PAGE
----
you can insert any HTML tags including <script>;
you can not call any JS function (software/component does not have such functionality), and inserted script using innerHTML is not executed automatically.
Note that removeChild, will remove just inserted image, so your HTML code stays unaffected.
In process of testing one of our automation software I hit interesting Windows 7 bug. First I found it in our software, and right away tested this scenario on Windows 7, and bug was there.
The bug. Create folder on the Desktop.
New folder appears and cursor blinks allowing to change the name for the folder.
Place cursor at the end of folder name, and enter dot (.) character.
After pressing Enter key the folder disappears.
But do not worry, it will come back after reboot, or after refresh (F5 key).
Appears that this bug/behavior… that only Windows 7 is affected. Other Windows versions I tested does not have this bug, even Windows XP and upcoming Windows 8 behaves correctly (see screenshots at the end of the post).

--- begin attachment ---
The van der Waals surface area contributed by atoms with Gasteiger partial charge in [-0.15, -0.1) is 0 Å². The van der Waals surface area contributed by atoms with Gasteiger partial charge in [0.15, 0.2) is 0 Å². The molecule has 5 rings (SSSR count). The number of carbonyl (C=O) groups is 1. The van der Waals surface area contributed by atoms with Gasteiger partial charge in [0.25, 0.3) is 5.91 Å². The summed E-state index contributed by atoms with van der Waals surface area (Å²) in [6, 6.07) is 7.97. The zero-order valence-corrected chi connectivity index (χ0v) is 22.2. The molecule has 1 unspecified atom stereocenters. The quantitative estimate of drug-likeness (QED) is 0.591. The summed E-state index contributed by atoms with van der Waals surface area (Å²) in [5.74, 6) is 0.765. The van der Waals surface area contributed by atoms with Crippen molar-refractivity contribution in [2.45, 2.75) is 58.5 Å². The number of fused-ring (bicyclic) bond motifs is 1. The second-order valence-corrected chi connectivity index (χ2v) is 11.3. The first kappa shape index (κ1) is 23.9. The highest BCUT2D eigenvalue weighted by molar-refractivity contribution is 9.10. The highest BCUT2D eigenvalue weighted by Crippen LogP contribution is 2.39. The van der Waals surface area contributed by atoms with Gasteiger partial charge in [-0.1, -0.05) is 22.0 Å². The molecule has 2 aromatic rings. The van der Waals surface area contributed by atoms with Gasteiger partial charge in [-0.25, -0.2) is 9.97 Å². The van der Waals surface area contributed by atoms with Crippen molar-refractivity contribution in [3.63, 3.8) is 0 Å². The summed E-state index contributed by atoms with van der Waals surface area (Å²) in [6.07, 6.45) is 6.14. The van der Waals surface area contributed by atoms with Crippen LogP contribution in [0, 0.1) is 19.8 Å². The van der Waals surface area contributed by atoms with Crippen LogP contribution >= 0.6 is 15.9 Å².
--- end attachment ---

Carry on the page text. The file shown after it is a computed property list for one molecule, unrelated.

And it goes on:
A side note. By “correctly” in this case I mean, that folder does not disappear, however perhaps, there is another bug. The dot “.” character disappears in all Windows versions. This of course depends on interpretation, for example, I also tested this on Ubuntu 10, and Ubuntu (and probably most nixes) allows dot (.) at the end of filename.
Why this happens? Every filename consists of two parts: filename and extension. These two parts are separated by dot (.) character. Windows Shell hides this dot from you, and when you enter “filename.”, it thinks, that this must be a filename without extension, so it stores only filename. In theory you should be able to trick shell by adding more dots, like “filename…”, but Windows 7 Shell reduces them to no dot. Of course you can create file or folder with one or more dots at the end, but for this you will need a normal file manager, like Far Manager (which is open source). Also, keep in mind, that you will not be able to delete this file or folder from desktop using Windows Shell, you will need to switch to file manager again.
Note 1. Windows Server 2008 R2 is based on the same codebase, so it has the same bug.
Note 2. Operating Systems used in the test: